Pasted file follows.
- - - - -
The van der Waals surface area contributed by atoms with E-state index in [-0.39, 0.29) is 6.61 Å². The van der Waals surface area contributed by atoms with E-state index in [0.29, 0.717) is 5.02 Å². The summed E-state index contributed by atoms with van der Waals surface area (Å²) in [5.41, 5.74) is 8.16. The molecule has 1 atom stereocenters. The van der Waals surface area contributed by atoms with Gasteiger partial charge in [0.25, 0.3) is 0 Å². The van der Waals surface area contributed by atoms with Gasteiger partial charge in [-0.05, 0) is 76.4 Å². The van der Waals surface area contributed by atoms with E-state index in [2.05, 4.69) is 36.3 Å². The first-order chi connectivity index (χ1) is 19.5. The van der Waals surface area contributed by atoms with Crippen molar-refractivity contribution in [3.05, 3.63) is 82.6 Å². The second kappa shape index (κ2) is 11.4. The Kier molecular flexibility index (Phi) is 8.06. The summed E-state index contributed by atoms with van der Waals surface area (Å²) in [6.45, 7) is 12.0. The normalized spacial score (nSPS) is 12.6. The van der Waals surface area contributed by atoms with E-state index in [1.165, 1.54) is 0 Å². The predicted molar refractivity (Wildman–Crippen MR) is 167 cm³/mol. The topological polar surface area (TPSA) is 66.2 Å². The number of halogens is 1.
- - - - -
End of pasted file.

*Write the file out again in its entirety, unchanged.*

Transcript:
The van der Waals surface area contributed by atoms with E-state index in [-0.39, 0.29) is 6.61 Å². The van der Waals surface area contributed by atoms with E-state index in [0.29, 0.717) is 5.02 Å². The summed E-state index contributed by atoms with van der Waals surface area (Å²) in [5.41, 5.74) is 8.16. The molecule has 1 atom stereocenters. The van der Waals surface area contributed by atoms with Gasteiger partial charge in [0.25, 0.3) is 0 Å². The van der Waals surface area contributed by atoms with Gasteiger partial charge in [-0.05, 0) is 76.4 Å². The van der Waals surface area contributed by atoms with E-state index in [2.05, 4.69) is 36.3 Å². The first-order chi connectivity index (χ1) is 19.5. The van der Waals surface area contributed by atoms with Crippen molar-refractivity contribution in [3.05, 3.63) is 82.6 Å². The second kappa shape index (κ2) is 11.4. The Kier molecular flexibility index (Phi) is 8.06. The summed E-state index contributed by atoms with van der Waals surface area (Å²) in [6.45, 7) is 12.0. The normalized spacial score (nSPS) is 12.6. The van der Waals surface area contributed by atoms with E-state index in [1.165, 1.54) is 0 Å². The predicted molar refractivity (Wildman–Crippen MR) is 167 cm³/mol. The topological polar surface area (TPSA) is 66.2 Å². The number of halogens is 1.